Reading My Berlin Kitchen in...Berlin!
Le Grand Aïoli

Nigel Slater's Chocolate Muscovado Banana Cake


I know what you are thinking. You're thinking, does the world really need another recipe for banana bread (cake)? No, it does not. That is you answering, too. I know.

I know because those were my thoughts, too, when I first pulled the baking tin from the oven. Oh, sure, it smelled tantalizing and delicious. Oh, sure, it was all caramelized and softly pocked with melting chocolate. The crumb was soft and yielding. I didn't share it with anyone. But still, it was banana bread (cake). You know? Just a few months ago, wasn't I proclaiming that I had found my banana bread for the ages? Yes. And then I bought myself Nigel Slater's next Kitchen Diaries II, found this and was gone, hook, line and sinker.


It's silly, really, that I alighted on this recipe, when there are so many other ones in this handsome, inspiring new book, with more interesting ingredients and flavors to fall over. But, people, this cake (bread, WHATEVER) was so good that I, I repeat, didn't share it with anybody. That never happens. Never ever. It was so good.


What sets it apart from other banana breads is the huge amount of brown sugar in the batter. It entirely replaces the usual white sugar and adds not only to the appealing dampness of the final product, but it also gives the banana bread a depth of caramel flavor and a warmth that I wasn't expecting. It's not overpowering - molasses doesn't waft up from the crumb - but it's more nuanced and delicious. Also, you don't purée the bananas - you mash them with a fork, leaving little lumps and bumps in the batter that give each finished slice tenderness and cozy banana flavor.

The original recipe asks for four to five ripe bananas, to yield a whopping 400 grams of mashed banana, but I only had three bananas and the recipe was perfection. So it's forgiving, is what I guess I'm saying.


The loaf kept for a good long while, at least a week, though I kept it longer, even snuck it to France in the carry-on and ate a big slice of it on the airplane when we flew down on Christmas Eve. By the time a week has gone by, the meltiness of the chocolate is of course long gone, but what you get instead are these nice little chewy surprises of chocolate while the cake melts away around them.


I can't wait to get cooking from the rest of the book, which is truly stunning and wonderfully hefty and begging to be curled up in bed with. I just the love the concept so much, getting to accompany Slater as he journals his way through a year of cooking. It's so... satisfying somehow. I love how he thinks dinner can be as grand as a huge roast or as simple as rice and herbs forked together. His taste is always so spot-on. There is so much here to be inspired by:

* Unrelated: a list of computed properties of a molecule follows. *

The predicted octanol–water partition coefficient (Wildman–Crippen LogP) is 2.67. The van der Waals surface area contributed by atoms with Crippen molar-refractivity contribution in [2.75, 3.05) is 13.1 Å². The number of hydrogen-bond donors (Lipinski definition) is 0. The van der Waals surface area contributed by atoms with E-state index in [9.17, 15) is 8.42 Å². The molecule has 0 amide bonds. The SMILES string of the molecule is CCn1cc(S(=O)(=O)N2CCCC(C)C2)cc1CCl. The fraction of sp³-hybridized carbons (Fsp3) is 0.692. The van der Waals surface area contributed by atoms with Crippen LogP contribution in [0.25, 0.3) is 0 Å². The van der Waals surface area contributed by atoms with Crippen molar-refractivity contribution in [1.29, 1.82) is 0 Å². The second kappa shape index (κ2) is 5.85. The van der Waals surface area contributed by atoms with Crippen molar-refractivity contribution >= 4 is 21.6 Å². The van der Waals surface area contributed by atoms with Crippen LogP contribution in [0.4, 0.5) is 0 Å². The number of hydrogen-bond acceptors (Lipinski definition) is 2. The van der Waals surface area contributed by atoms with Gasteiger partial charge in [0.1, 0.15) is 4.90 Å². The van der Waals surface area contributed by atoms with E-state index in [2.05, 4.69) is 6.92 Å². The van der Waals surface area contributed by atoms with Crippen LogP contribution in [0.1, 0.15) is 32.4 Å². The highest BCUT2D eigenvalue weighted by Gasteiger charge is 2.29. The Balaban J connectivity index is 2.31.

Celery root salad with sour cream and mustard, threaded with orange zest, or a "little brown stew" of dried mushrooms and chewy spelt grains or beet fritters to be topped with shining shreds of smoked salmon.

Best of all, I like how Slater's emotional life lurks just below the surface. You're never quite let in all the way, but what's going on plays just at the edges of the meals he describes. It's the best kind of cookbook, for me at least.


A note on the measurements: I usually post the recipes here in United States measures. Every once in a while, I post them in metric, because the particular recipe I've used was in metric. The fact that I don't do the conversions each time never fails to irk at least one of you, darling readers, but please understand that I simply don't have the time. If you like to cook, I highly recommend that you stock your kitchen arsenal with both a little digital scale (I've used one similar to this, purchased at Zabar's for less than $40, for over ten years now) and a set of measuring cups and spoons and a liquid measure (together, these will set you back less than $20) and then you can cook and bake whatever your heart desires without having to do any mathematics or being bogged down with annoyance.

And now I'm off to hunt for, wait for it, salt cod in this fair city of mine. More on that next week!

Nigel Slater's Chocolate Muscovado Banana Cake
Makes 1 loaf cake
From The Kitchen Diaries II

250 grams all-purpose flour
2 teaspoons baking powder
125 grams softened butter
235 grams muscovado or dark brown sugar
3 to 4 ripe bananas
1 teaspoon vanilla extract
2 large eggs
100 grams dark chocolate

1. Heat the oven to 180 C (350 F). Line a standard-sized loaf pan with parchment paper. Sift the flour and baking powder together in a bowl.

2. In a large bowl, cream the butter and sugar together until light and fluffy. Beat the eggs into the butter and sugar one at a time until fully incorporated.

3. Peel the bananas and mash them with a fork in a small bowl. When you are done, the bananas should still be slightly lumpy and not entirely puréed. Stir the vanilla extract into the bananas.

4. Chop the chocolate finely and and fold it, along with the bananas, into the butter and sugar mixture. Gently mix the flour and baking powder into the banana batter.

5. Scrape the batter into the loaf pan and bake in the oven for 50 minutes, rotating the pan halfway through, until the cake is browned and a skewer inserted into the center comes out clean.

6. Remove the cake from the oven and let sit on a rack for 15 minutes. Then, using the parchment paper as a sling, remove the cake from the pan and let it cool completely on the rack. When the cake has fully cooled, peel off the paper and use a serrated knife to slice.